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Mikhail, homeless, Saint Petersburg

What makes someone a real Russian?

I’ve never actually thought about what a real Russian is. I guess it’s someone who adores Russia, tries to make things better for it.

Have you done anything Patriotic? What do you think an act of patriotism is?

I might have done something patriotic. It might seem patriotic to someone else, but for me it was ordinary.

Is it one and the same thing to love the motherland and to love the government?

I wouldn’t say that love of motherland and of government are the same thing. Governments might change, but there is only one motherland.

Can a patriot disagree with the government?

You can be a patriot and disagree with the government. It seems like everyone lives like that.

Have you considered emigration?

I have thought of emigrating, and I still think [of it]. But I’m already old now; no one would take me.

What do you think about migrants?

As a human being, I can understand migrants. But they cause many troubles here, of course.

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Stanislav, 42, entrepreneur, Moscow

What makes someone a real Russian?

For me, a real Russian is my mother.

Have you done anything Patriotic? What do you think an act of patriotism is?

While abroad, I demonstrated my personal example of what a Russian does, how he answers for his words. I tried to inspire respect.

Is it one and the same thing to love the motherland and to love the government?

Throughout my childhood, I was impressed upon to love the government and the Communist Party. There is love of motherland, love of labor, but one mustn’t love government.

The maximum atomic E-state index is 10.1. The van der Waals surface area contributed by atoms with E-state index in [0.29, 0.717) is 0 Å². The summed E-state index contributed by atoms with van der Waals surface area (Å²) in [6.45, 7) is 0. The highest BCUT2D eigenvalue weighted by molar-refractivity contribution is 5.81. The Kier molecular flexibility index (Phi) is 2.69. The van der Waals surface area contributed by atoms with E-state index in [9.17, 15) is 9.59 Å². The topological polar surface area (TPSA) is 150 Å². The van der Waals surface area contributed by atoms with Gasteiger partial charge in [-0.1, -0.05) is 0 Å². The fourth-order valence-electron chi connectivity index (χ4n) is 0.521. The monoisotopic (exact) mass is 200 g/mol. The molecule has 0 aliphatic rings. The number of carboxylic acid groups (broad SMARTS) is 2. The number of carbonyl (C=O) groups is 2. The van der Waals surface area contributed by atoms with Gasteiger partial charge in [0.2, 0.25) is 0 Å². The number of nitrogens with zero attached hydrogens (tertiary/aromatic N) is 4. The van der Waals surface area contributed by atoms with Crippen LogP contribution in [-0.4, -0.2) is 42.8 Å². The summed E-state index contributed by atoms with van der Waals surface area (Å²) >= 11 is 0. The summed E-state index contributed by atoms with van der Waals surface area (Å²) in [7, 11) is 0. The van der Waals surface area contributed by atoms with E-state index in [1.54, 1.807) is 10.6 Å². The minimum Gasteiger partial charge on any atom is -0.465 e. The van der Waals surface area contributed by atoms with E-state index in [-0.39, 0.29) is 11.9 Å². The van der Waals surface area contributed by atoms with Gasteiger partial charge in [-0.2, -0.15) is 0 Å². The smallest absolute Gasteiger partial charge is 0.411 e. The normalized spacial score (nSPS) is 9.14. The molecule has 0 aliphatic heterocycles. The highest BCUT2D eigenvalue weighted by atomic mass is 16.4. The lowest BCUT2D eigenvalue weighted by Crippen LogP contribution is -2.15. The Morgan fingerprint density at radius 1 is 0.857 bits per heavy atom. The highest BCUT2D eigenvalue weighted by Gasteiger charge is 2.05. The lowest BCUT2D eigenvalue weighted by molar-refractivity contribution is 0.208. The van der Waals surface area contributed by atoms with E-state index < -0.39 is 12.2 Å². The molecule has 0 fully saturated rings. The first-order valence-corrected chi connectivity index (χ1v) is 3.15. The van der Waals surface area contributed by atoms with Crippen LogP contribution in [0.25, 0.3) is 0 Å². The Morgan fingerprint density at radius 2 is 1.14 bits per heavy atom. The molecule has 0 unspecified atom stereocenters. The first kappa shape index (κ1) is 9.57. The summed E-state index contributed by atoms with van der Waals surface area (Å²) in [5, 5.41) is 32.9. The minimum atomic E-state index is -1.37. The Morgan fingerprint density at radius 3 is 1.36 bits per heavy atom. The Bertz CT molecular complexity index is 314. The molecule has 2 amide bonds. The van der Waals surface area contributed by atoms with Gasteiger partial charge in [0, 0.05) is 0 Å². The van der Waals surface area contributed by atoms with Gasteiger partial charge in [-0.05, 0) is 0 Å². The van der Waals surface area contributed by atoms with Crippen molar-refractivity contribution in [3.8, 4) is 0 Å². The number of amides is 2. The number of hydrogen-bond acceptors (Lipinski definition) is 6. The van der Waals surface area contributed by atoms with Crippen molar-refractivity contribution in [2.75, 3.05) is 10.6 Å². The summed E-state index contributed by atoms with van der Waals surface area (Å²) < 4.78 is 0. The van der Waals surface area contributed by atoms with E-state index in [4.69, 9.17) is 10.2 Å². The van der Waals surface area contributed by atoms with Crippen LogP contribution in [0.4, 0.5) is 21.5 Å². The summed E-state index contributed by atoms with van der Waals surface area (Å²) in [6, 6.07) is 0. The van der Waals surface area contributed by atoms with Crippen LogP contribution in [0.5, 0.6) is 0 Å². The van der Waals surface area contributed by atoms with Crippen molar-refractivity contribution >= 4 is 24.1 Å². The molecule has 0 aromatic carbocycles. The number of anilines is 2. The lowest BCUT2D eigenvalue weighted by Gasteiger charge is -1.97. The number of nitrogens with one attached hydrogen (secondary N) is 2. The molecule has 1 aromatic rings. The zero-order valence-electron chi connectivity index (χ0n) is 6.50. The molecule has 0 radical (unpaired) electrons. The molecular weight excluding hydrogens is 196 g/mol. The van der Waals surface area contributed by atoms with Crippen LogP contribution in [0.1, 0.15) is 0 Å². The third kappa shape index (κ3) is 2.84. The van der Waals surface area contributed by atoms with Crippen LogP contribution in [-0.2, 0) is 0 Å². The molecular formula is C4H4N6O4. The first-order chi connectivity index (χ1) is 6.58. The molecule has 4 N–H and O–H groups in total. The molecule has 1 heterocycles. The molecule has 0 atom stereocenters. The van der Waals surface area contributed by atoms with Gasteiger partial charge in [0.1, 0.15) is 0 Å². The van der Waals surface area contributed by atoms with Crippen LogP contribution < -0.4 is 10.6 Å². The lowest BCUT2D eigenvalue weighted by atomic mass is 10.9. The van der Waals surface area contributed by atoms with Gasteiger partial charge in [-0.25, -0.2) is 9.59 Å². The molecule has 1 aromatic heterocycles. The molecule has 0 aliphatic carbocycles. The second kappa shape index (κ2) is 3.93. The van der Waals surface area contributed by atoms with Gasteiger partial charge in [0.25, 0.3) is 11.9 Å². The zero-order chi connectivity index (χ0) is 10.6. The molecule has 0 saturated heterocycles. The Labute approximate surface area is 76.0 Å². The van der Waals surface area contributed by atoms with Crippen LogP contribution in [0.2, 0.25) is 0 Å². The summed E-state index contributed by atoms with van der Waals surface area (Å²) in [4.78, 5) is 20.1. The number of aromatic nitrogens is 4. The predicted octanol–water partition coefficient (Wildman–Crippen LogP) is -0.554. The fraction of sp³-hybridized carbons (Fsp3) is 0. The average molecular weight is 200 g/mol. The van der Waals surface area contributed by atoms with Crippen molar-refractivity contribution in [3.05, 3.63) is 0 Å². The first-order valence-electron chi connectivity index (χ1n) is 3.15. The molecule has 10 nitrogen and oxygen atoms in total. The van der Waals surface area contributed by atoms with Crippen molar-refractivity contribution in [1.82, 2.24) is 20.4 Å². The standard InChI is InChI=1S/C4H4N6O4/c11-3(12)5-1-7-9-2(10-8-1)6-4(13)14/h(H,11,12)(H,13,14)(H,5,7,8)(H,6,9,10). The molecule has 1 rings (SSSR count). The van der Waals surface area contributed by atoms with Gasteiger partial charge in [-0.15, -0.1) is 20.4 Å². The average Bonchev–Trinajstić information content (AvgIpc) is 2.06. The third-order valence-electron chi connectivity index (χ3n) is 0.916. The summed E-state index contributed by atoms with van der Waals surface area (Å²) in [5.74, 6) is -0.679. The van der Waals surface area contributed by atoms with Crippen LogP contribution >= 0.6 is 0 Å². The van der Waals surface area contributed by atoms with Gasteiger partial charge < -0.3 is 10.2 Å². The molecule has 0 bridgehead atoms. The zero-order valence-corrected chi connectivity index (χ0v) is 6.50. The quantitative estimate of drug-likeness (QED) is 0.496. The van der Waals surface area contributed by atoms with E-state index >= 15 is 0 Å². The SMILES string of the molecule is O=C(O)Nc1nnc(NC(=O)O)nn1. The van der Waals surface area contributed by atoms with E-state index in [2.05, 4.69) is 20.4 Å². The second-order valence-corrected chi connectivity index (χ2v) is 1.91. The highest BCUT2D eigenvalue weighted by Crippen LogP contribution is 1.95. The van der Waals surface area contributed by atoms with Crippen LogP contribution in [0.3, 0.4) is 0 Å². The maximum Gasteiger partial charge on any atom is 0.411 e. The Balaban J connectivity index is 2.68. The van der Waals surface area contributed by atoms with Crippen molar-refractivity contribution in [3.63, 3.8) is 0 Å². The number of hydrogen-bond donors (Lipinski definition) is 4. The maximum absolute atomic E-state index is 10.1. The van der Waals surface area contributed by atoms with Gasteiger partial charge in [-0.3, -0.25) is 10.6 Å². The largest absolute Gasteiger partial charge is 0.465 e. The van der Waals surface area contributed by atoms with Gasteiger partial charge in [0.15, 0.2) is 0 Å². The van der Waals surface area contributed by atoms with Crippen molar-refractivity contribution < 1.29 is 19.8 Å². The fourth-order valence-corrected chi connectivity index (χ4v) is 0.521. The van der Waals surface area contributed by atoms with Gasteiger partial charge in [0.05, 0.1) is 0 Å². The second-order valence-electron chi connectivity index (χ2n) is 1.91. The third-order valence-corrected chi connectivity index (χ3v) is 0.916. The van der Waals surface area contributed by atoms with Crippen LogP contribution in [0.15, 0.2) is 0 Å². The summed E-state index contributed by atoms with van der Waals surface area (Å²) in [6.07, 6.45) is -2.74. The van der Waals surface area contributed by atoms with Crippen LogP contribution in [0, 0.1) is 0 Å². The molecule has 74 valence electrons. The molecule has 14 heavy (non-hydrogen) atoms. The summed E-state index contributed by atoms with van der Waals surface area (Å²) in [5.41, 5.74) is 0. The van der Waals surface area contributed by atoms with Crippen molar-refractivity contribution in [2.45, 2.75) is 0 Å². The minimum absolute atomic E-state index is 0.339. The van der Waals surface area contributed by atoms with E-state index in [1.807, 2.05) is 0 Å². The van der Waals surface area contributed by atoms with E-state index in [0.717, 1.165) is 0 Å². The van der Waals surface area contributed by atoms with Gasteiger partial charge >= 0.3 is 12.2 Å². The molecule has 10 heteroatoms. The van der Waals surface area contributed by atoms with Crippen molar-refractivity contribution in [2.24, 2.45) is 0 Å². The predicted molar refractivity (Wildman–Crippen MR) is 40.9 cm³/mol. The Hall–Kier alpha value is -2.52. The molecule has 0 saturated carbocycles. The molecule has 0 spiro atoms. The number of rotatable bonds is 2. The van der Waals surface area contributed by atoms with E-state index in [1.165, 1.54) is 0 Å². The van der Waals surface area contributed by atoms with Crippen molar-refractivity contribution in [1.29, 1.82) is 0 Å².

Can a patriot disagree with the government?

A patriot never agrees.

Have you considered emigration?

There is no such thing as emigration to me. The whole globe belongs to all people. You can go anywhere. I’ve traveled a lot: I’ve visited Europe, and North and Central Africa several times.

What do you think about migrants?

I try to understand migrants and treat them with respect. Except for those cases when they cross the line of decency.

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Tatiana, chef, Pionersk

What makes someone a real Russian?

Real Russians are those who live in Russia—and don’t leave it, for instance.

Have you done anything Patriotic? What do you think an act of patriotism is?

We stayed here, we work—and that is our patriotic act. Those who were scared, they ran away from the country.

Is it one and the same thing to love the motherland and to love the government?

Love of motherland and love of government are different things.

Can a patriot disagree with the government?

It is of course possible to be a patriot and to disagree with the government.

Have you considered emigration?

At first, I thought about emigrating, but then I decided that I didn’t want to leave. The grass is greener on the other side. It is sometimes hard, but people survive in all conditions, and those who stayed made the right choice, I think.

What do you think about migrants?

I feel quite good about migrants. There are humans and sub-humans anywhere. What difference does it make whether a person is a migrant or not? If he’s OK, then it doesn’t matter where he came from.

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Irina, 50, social worker, Simferopol

What makes someone a real Russian?

I think all people are good. Who is a real Russian? We are half-Ukrainian, half-Russian. We love Russians and Ukrainians. I don't know, I was born in the Soviet Union, and was a Russian then. Afterwards I lived in Ukraine, now I'm back in Russia. But we still love both these people. Both are dear to me.

Have you done anything Patriotic? What do you think an act of patriotism is?